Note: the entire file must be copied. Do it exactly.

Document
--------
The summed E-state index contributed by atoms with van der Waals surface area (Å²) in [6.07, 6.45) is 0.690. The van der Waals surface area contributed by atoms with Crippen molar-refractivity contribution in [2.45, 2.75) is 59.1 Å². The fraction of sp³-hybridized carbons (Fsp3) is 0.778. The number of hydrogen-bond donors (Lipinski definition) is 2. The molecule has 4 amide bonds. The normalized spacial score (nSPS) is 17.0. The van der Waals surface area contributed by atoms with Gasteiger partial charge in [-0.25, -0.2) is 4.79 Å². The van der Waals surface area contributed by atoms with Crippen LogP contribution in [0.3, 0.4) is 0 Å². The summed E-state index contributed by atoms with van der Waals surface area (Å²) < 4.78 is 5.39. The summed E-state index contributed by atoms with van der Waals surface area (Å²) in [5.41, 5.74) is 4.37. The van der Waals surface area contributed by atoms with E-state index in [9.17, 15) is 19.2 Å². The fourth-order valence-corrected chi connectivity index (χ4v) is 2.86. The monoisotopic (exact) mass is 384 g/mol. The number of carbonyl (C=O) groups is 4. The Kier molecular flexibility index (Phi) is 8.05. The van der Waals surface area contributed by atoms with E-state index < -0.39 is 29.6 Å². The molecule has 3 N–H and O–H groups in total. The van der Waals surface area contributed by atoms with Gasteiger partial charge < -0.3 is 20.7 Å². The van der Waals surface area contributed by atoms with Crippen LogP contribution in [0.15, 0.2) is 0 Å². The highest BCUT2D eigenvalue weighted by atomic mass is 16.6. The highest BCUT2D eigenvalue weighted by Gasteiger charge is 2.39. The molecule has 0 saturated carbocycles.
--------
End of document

The summed E-state index contributed by atoms with van der Waals surface area (Å²) in [6.07, 6.45) is 0.690. The van der Waals surface area contributed by atoms with Crippen molar-refractivity contribution in [2.45, 2.75) is 59.1 Å². The fraction of sp³-hybridized carbons (Fsp3) is 0.778. The number of hydrogen-bond donors (Lipinski definition) is 2. The molecule has 4 amide bonds. The normalized spacial score (nSPS) is 17.0. The van der Waals surface area contributed by atoms with Gasteiger partial charge in [-0.25, -0.2) is 4.79 Å². The van der Waals surface area contributed by atoms with Crippen LogP contribution in [0.3, 0.4) is 0 Å². The summed E-state index contributed by atoms with van der Waals surface area (Å²) < 4.78 is 5.39. The summed E-state index contributed by atoms with van der Waals surface area (Å²) in [5.41, 5.74) is 4.37. The van der Waals surface area contributed by atoms with E-state index in [9.17, 15) is 19.2 Å². The fourth-order valence-corrected chi connectivity index (χ4v) is 2.86. The monoisotopic (exact) mass is 384 g/mol. The number of carbonyl (C=O) groups is 4. The Kier molecular flexibility index (Phi) is 8.05. The van der Waals surface area contributed by atoms with E-state index < -0.39 is 29.6 Å². The molecule has 3 N–H and O–H groups in total. The van der Waals surface area contributed by atoms with Gasteiger partial charge < -0.3 is 20.7 Å². The van der Waals surface area contributed by atoms with Crippen LogP contribution in [0.15, 0.2) is 0 Å². The highest BCUT2D eigenvalue weighted by atomic mass is 16.6. The highest BCUT2D eigenvalue weighted by Gasteiger charge is 2.39. The molecule has 0 saturated carbocycles.